There’s a very public evolution in the mortgage market as it adapts to new regulatory requirements. At the same time, there is a very quiet revolution in business and consumer technology. Consumers are increasingly online and interacting. In the next 30
minutes as you read this article, 700,000 apps will be downloaded from the app store, and Facebook users will collectively spend 146 days on the site. Okay those figures change on a daily basis, but you get the idea.
As part of the movement, consumers are becoming ever more interactive across a plethora of portable devices.
As a result of this hyper connectivity, and consumers able to access the internet wherever they are, the web has become a core channel for financial services, with over 21 million customers banking online, according to Forrester.
However, question marks remain over whether financial services firms are reacting quickly and thoroughly enough to the change in consumer behaviour.
Although we have seen some innovation – many financial institutions are lagging behind consumer expectations.
A recent Ovum report on retail banking technology noted that after the long delayed investment following the 2008 crash, investment can no longer be put off, particularly if retail banks want to attract savvy customers who expect to be able to bank and connect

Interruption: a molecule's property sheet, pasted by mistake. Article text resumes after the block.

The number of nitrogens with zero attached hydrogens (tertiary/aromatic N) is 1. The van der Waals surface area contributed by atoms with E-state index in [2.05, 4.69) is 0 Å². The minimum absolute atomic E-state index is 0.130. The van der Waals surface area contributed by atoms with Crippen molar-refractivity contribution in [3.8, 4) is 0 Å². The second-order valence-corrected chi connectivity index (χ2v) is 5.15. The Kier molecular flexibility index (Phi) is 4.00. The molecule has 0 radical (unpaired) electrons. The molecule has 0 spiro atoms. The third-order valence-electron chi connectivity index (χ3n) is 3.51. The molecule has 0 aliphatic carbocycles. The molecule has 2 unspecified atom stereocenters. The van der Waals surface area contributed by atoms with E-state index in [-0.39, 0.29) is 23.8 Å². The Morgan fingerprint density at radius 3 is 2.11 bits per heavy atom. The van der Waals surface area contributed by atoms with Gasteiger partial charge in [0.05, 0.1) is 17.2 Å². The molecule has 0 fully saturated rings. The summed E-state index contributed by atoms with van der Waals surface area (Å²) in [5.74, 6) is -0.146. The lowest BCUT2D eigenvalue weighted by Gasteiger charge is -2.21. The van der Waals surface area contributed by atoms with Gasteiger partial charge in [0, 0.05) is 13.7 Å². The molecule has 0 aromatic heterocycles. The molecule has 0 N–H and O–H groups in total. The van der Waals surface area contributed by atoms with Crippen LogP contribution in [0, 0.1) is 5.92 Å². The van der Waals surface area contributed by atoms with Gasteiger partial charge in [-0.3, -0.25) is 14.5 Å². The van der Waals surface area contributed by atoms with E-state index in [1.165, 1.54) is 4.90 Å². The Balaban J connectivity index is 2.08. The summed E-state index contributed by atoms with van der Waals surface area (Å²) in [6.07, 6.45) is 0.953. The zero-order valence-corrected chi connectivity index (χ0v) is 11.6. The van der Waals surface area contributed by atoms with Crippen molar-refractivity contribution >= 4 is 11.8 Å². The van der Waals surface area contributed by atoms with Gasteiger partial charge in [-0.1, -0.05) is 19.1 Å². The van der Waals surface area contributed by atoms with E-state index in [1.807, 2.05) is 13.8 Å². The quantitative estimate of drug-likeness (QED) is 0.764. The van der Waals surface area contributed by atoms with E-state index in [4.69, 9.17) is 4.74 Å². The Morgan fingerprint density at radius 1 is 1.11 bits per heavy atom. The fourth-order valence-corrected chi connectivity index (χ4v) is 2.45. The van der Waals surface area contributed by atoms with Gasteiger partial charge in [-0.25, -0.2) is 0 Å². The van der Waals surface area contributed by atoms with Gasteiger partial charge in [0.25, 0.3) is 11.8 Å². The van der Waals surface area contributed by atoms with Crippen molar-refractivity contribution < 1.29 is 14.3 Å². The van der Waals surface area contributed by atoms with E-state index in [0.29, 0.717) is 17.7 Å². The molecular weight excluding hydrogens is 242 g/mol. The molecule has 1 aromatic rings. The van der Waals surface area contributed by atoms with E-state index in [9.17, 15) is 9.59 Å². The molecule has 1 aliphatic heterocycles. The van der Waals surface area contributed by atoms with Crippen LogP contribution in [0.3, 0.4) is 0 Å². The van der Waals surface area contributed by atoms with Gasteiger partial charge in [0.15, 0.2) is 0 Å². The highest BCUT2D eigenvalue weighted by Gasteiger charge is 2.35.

across all channels from mobile, to online and to social media.
But in the context of new regulation, technological advance shouldn’t be seen just as a challenge, but as an opportunity for both lenders and intermediaries to improve the customer experience and grow their business as a result.
The Mortgage Market Review is going to change the way lenders sell, especially with the demise of non-advised sales. Advised as the primary sales process is perhaps seen as a great opportunity for intermediaries.
However, the challenge for lenders is to make the intermediary channel easier for intermediaries to do business. As in the post-RDR world, lenders must provide systems that deliver an exceptional customer experience, the ability to transact either directly
or via platforms and across different devices.
Consumers will demand agile channelling – accessing information and products on their own devices, in their own time. Intermediaries will want access to products and services both directly and indirectly via trading platforms alongside communication via
multiple devices and methods.
Just to patch systems to support bare MMR requirements will be to miss an opportunity to both meet changing demand, and future-proof systems. The lessons learned from our RDR experience show that the focus must be in the round – systems, business models,
training and technology.
Lenders have a slender window of opportunity to take the lead and gain the advantage as they prepare for MMR. Technology – along with consumer behaviour – is undergoing a revolution, not a steady evolution, and lenders mustn’t be left behind.